Foundlings: Lesbian and Gay Historical Emotion Before Stonewall
What is it like to “feel historical”? In Foundlings Christopher Nealon analyzes texts produced by American gay men and lesbians in the first half of the twentieth century—poems by Hart Crane, novels by Willa Cather, gay male physique magazines, and lesbian pulp fiction. Nealon brings these diverse works together by highlighting a coming-of-age narrative he calls “foundling”—a term for queer disaffiliation from and desire for family, nation, and history.
The young runaways in Cather’s novels, the way critics conflated Crane’s homosexual body with his verse, the suggestive poses and utopian captions of muscle magazines, and Beebo Brinker, the aging butch heroine from Ann Bannon’s pulp novels—all embody for Nealon the uncertain space between two models of lesbian and gay sexuality. The “inversion” model dominant in the first half of the century held that homosexuals are souls of one gender trapped in the body of another, while the more contemporary “ethnic” model refers to the existence of a distinct and collective culture among gay men and lesbians. Nealon’s unique readings, however, reveal a constant movement between these two discursive poles, and not, as is widely theorized, a linear progress from one to the other.
This startlingly original study will interest those working on gay and lesbian studies, American literature and culture, and twentieth-century history.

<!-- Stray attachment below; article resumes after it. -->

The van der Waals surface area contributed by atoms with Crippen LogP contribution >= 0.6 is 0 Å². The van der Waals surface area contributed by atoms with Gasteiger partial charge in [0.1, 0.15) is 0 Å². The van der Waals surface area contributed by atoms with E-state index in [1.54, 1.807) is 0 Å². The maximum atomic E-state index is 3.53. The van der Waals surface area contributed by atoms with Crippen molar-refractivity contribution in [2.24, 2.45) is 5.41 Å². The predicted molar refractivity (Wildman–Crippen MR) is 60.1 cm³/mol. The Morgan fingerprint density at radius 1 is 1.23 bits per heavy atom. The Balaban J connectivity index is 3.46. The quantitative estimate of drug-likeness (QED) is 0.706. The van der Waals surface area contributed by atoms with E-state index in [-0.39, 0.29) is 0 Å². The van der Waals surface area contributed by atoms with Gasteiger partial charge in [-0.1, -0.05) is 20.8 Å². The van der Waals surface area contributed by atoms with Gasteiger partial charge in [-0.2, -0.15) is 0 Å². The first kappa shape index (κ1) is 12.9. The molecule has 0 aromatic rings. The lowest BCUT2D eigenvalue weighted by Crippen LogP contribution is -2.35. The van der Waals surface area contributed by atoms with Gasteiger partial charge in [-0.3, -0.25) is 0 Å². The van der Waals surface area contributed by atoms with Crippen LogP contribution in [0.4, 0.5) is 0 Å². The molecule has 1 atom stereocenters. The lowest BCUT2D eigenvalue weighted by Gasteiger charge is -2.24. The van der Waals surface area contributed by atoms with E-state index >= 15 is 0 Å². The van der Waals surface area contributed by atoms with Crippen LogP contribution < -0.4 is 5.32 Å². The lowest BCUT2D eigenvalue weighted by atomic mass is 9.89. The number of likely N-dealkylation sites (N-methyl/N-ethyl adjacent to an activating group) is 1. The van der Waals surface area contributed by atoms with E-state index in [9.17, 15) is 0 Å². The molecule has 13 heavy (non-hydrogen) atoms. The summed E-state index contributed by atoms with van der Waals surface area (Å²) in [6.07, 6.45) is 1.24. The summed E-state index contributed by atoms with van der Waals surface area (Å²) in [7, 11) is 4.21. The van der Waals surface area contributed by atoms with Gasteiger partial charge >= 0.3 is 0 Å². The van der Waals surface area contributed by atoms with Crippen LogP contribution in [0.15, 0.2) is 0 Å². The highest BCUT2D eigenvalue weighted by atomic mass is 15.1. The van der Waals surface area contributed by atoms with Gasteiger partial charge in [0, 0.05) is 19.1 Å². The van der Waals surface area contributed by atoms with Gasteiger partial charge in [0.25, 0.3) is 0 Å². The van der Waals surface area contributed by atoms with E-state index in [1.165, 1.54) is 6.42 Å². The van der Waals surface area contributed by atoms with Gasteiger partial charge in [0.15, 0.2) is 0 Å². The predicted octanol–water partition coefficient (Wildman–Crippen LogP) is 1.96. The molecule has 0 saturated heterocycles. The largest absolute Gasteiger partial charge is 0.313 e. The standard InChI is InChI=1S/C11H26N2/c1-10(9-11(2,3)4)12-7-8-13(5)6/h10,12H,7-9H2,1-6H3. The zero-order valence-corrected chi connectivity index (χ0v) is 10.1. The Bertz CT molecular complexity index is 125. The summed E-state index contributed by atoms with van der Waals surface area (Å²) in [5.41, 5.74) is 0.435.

What people are saying - Write a review
We haven't found any reviews in the usual places.
Other editions - View all
Foundlings: Lesbian and Gay Historical Emotion before Stonewall
Limited preview - 2001
adolescence ality ambivalence American Ann Bannon argues artists Bannon Bannon's novels Beebo Beth Bob Mizer body Bridge butch chapter characters Charles Atlas Claude Claude's closet contemporary Crane's poems critics Daughters of Bilitis describes desire difference essay ethnic experience fantasy feel femininity figure foundling texts gay male genre girl Hart Crane heterosexual homophobia homosexuality idea identify identity images imagination inversion model language Laura lesbian and gay lesbian pulp lesbian pulp fiction lesbian pulp novels literary Loewenstein lyric male homosexuality Manual Enterprises marriage melodramatic Menuhin modernity movement muscle magazines narrative never physical culture physique magazines Physique Pictorial poem's poet poetic political pulp novels Quaintance's Queer Nation queer theory race racial racism readers reading relationship Sapphira scene secret sense sexology sexuality slave social song specifically story struggle subcultural suggest Thea Thea's tion turn understand Willa Cather woman women words writing young